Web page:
Is this really historically accurate?
Is this really historically accurate?
Falling into your wing while paragliding is called 'gift wrapping' and turns you into a dirt torpedo pic.twitter.com/oQFKsVISkI— Mental Videos (@MentalVids) March 15, 2023
Yes. In fact, every wojak cartoon you see here and on r/historymemes is accurate.
There would have been knights of both
>words words words words words words words words
low quality bot.
The ideals of chivalry were introduced because of the behavior that knights were engaging in as seen in the second panel.
They where also introduced because you can't really have a society when your nephew or even your son in law acts like that.
But the thing is, how bad it gets depends on how far away you are form home.
Its basically a gradient where you are civil close to home, uncivil far from home, but extremely civil once you go to the strange alien cultures in the middle east or even further beyond.
Yes the Dark Ages sucked.
Thank Progress the 1500s/1600s and Antiquity were so heckin' peaceful and cultured!
Soldiers never rape nowadays, powerpoint presentations about sexual assault teach our boys not to rape.
Not all knights were the same, there were chivalrous knights, and dishonorable knights, with most of them falling somewhere in-between. Look up Pierre Terrail, seigneur de Bayard., he was basically an Arthurian hero.
>. Look up Pierre Terrail, seigneur de Bayard., he was basically an Arthurian hero.
>This did not prevent him from becoming a fierce and feared fighter in battle, if he knew no mercy either towards his enemies or towards himself: he knew that he did not thus enter into contradiction with the most vivid religious faith that he had nourished since childhood, since God had wanted him to be a knight and he limited himself to fulfilling his will, in fact, he never failed to place himself in God's hands immediately before every clash and every battle.
what does this mean?
Here’s more about him
> For the investiture as a knight that he received in battle, Bayard always felt deeply linked to the chivalric code of honor. Absolute loyalty even towards enemies, charity and help were his rules of life, in fact he did his utmost for the recovery of prostitutes and personally assisted the sick of the plague. While his fellow countrymen indulged in violence and raids, Bayard always remained respectful towards the weak and the vanquished, doing his utmost for their defense, and burned with furious anger in the face of all cruelty and injustice. He even used to pay out of his own pocket for the goods he requisitioned for the need for provisions, while his fellow countrymen used to simply snatch them from the peasants with violence.
> Since he usually led the vanguard in the advances and passed to the rearguard in the retreats, he ordered his men to extinguish the fires that his colleagues had set in the villages, and placed sentinels in defense of the churches and monasteries to prevent the looting and rape of women who had taken refuge there.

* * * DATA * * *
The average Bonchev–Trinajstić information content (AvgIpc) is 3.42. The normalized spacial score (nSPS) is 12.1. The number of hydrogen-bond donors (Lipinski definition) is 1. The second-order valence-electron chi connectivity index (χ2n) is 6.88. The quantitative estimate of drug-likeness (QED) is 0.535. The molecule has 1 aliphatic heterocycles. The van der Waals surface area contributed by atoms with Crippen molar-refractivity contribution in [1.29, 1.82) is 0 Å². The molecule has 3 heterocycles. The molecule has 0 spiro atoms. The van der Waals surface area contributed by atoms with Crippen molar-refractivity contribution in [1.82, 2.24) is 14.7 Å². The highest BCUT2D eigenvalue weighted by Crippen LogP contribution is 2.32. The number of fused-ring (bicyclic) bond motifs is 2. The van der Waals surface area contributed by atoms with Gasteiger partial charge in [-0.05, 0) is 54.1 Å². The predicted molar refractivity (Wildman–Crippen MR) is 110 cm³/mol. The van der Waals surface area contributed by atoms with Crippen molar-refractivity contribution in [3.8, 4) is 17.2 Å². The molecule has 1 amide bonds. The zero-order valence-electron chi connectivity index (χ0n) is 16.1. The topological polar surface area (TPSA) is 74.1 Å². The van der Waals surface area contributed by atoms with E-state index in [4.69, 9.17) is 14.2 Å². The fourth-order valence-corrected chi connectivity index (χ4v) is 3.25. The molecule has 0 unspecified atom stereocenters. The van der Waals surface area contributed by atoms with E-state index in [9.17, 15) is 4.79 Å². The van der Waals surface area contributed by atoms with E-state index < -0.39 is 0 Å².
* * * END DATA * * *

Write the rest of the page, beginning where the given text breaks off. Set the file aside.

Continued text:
> Such was the fame of the magnanimity of Bayard that the people of Italy, who fled into the woods and mountains when armed men arrived, instead came running to meet his troops, loudly acclaiming his name and offering him gifts.
>Bayard then, armed with sword and spear, placed himself in the middle of the bridge, challenging him alone about 300 or 400 Spanish men who, although numerous, could not even make him retreat. Around the knight rained arrows, spears and spades, but he, dodging them, continued to repel all those who climbed the bridge to face him, until his friend Bellabre rushed to pull him away from there to take him to safety. His intervention made it possible to cover the retreat of the army of French and gave them time to place the artillery to be ready to face the Spaniards and start the counterattack.
Motherfucker held off 400 Spanish soldiers at a bridge, alone, in order to cover the French Army's retreats.
It means that Bayard believed that God had created him to be knight, and that he didn't fear death because he thought his death was already per-ordained by God.
Have you read his biography that got translated last year? My favorite anecdote is this
>Bayard knows his enemies will be going down one of two routes
>Has a guy stake out one route, while he stakes out the other
>Turns out, they went down Bayard's route
>Bayard ambushes them, capturing many
>The other guy shows up, wants a portion of the spoils despite not doing any fighting
>Bayard says he owes him nothing
>This raises so much of a stink the general learns about it
>General sides with Bayard
>Bayard has absolutely no obligation to pay the other guy anything
>He invites the other guy to his tent anyway, and gives him half of the spoils
>Have you read his biography that got translated last year?
??? Bayard's biography has been translated into english several times already and you can read them free on archive
Well, i went to a con a couple months ago and got a new translation of one. I guess I wasted those fifteen dollars then lol
No that reddit meme isn’t accurate. If a Knight got caught raping the king's daughter he’d probably be tortured to death. Even getting caught having consensual sex with a noblewoman out of wedlock would fuck up both people’s lives.
>the king's daughter
The women in the meme seems more like a low level noble if some random knight can defeat her family guards.
Women actually did have some agency if they owned lands.
>did the people who's main task was to extort protection money from the local peasants and prevent them from rising up act like gangsters?
It depends, if you look at the biographies of the first Provencal troubadours you can find both ruthless monsters, cunning opportunists and heroes that wouldn't look out of place in a fantasy novel
That was not their main function, though. They were supposed to protect nobles from other nobles after the Carolingian empire fell apart.
It's not, the birth of quite a bit of European countries' literature is due to courtly poetry and Provencal feudal culture
The Knights Templar were founded in part because the pope saw European knights as unruly scoundrels and wanted them to reform into more godly type.
Knights kidnapping a wealthy woman and marrying her by force was fairly common even if condemned by the church and not seen as respectable knightly behaviour
For instance, the knight Gilles De Rais with the help of his grandfather kidnapped a wealthy woman and forced a priest to marry them
> From his youth, Gilles de Rais seems to have been a living embodiment of the term daredevil. In 1420, while still an adolescent scarcely sixteen years of age, he unabashedly kidnapped his cousin and wife-to-be, Catherine de Thouars from her home. Not only did he seize Catherine, but further ignoring church laws forced a monk to marry them in haste. Then in a final gesture of effrontery to the church, he appealed to Rome to have the marriage legitimated on the grounds that his wife was now with child. Pope Martin V seems to have accepted Gilles’ words (and perhaps also his money), for June 26, 1422, a church sanctioned wedding was performed with all due pomp and circumstances.